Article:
Date of Award


Document Type


Degree Name

Doctor of Philosophy (PhD)



First Advisor

Hugh Garavan


Cannabis use initiated during adolescence may precipitate lasting consequences on the brain and behavioral health of the individual. However, research on the risk factors for cannabis use during adolescence has been largely cross-sectional in design. Despite the few prospective studies, even less is known about the neurobiological predictors. This dissertation improves on the extant literature by leveraging a large longitudinal study to uncover the predictors of cannabis use in adolescent samples collected prior to exposure. All data were drawn from the IMAGEN study and contained a large sample of adolescents studied at age 14 (N=2,224), and followed up at age 16 and 19. Participants were richly characterized using psychosocial questionnaires, structural and functional MRI, and genetic measurements. Two hypothesis-driven studies focused on amygdala reactivity and two data-driven studies across the feature domains were completed to characterize cannabis use in adolescence.

The first study was cross-sectional and identified bilateral amygdala hyperactivity to angry faces in a sample reporting cannabis use by age 14 (n=70). The second study determined this amygdala effect was predictive of cannabis use by studying a sample of cannabis-naïve participants at age 14 who then used cannabis by age 19 (n=525). A dose-response relationship was observed such that heavy cannabis users exhibited higher amygdala reactivity. Exploratory analyses suggested amygdala reactivity decreased from age 14 to 19 within the cannabis sample, although statistical significance was not found.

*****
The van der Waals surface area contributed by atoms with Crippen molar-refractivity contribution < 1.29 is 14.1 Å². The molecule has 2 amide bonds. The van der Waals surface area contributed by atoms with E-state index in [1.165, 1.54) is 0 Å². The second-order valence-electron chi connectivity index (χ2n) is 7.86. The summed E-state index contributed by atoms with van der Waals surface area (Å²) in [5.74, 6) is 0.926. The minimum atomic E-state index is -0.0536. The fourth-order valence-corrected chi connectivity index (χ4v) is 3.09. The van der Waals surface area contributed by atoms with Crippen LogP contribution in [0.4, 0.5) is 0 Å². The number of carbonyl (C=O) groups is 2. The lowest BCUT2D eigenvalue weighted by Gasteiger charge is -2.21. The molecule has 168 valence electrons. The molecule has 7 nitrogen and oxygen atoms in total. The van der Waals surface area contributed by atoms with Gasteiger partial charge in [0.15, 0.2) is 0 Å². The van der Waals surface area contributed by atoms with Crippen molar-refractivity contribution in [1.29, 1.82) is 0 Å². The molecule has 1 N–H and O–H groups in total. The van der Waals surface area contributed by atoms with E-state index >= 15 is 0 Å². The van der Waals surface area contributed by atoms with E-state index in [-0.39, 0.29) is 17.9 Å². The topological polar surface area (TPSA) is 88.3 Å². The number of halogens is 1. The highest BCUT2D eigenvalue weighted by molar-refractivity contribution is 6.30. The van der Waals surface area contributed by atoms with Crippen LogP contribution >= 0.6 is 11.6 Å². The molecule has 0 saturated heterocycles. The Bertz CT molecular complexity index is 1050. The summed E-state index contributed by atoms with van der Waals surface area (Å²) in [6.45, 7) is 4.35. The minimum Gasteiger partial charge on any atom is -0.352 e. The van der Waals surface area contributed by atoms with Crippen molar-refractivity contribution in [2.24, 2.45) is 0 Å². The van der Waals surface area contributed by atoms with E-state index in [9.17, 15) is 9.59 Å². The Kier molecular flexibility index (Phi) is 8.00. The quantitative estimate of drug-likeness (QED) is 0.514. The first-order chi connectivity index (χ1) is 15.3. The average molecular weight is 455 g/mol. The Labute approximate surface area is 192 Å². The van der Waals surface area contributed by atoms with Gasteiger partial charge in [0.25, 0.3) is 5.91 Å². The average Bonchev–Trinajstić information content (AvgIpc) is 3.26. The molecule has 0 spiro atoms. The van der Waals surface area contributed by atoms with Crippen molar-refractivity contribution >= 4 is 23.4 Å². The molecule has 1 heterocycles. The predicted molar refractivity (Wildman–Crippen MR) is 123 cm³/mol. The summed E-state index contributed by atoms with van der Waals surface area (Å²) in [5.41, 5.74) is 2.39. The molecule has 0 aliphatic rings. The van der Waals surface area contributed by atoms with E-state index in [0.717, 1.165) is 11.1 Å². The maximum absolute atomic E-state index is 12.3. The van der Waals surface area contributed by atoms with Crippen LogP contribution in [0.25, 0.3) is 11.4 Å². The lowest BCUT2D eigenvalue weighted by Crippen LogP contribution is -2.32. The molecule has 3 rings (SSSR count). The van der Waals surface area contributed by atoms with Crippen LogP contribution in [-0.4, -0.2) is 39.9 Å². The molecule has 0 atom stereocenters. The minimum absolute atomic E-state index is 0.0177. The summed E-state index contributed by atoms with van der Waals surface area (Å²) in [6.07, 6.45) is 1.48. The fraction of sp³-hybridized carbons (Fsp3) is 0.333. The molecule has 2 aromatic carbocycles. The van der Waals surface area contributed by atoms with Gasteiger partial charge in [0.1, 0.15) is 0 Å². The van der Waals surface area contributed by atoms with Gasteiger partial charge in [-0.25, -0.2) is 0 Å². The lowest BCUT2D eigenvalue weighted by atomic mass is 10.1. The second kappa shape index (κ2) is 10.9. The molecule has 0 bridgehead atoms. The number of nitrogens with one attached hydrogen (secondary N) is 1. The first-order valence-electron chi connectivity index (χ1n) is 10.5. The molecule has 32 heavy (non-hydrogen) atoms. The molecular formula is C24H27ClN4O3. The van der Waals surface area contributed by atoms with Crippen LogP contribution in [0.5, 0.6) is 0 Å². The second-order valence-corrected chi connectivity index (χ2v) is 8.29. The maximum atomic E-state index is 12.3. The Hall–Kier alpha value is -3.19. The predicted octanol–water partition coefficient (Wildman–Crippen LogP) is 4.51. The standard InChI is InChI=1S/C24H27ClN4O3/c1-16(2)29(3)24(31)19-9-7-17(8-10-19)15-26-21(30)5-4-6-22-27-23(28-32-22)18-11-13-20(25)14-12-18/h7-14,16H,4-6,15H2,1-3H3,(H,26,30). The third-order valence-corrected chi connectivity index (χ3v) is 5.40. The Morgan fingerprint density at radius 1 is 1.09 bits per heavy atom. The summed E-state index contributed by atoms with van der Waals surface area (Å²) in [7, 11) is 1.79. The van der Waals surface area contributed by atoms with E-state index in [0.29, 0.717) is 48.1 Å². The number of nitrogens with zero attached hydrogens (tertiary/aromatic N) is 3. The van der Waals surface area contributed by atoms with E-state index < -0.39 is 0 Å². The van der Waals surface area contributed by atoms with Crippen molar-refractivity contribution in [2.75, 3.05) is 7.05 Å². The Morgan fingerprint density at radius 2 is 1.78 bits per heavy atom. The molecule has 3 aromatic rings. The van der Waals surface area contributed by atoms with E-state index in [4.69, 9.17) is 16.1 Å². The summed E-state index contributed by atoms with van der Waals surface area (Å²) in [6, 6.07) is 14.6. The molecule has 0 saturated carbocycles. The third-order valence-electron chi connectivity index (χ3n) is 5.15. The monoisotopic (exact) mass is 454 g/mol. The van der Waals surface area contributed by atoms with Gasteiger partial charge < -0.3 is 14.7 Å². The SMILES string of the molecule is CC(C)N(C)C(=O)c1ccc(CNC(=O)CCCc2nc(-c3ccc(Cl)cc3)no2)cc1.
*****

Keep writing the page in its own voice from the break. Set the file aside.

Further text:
In the third study, data-driven machine learning analyses predicted cannabis initiation by age 16 separately for males (n=207) and females (n=158) using data from all feature domains. These analyses identified a sparse set of shared psychosocial predictors, whereas the identified brain predictors exhibited sex- and drug-specificity. Additional analyses predicted initiation by age 19 and identified a sparse set of psychosocial predictors for females only (n=145). The final study improved on drug-specificity by performing differential prediction analyses between matched samples of participants who initiated cannabis+binge drinking vs. binge drinking only by age 16 (males n=178; females n=148). A sparse subset of psychosocial predictors identified in the third study was reproduced, and novel brain predictors were identified. Those analyses were unique as they compared two machine learning algorithms, namely regularized logistic regression and random forest analyses.

These studies substantiated the use of both hypothesis- and data-driven prediction analyses applied to large longitudinal datasets. They also addressed common issues related to human addiction research by examining sex-differences and drug-specificity. Critically, these studies uncovered predictors of use in samples collected prior to cannabis-exposure. The identified predictors are therefore disentangled from consequences of use. Results from all studies inform etiological mechanisms influencing cannabis use in adolescence. These findings can also be used to stratify risk in vulnerable adolescents and inform targets for interventions designed to curb use.



Number of Pages

331 p.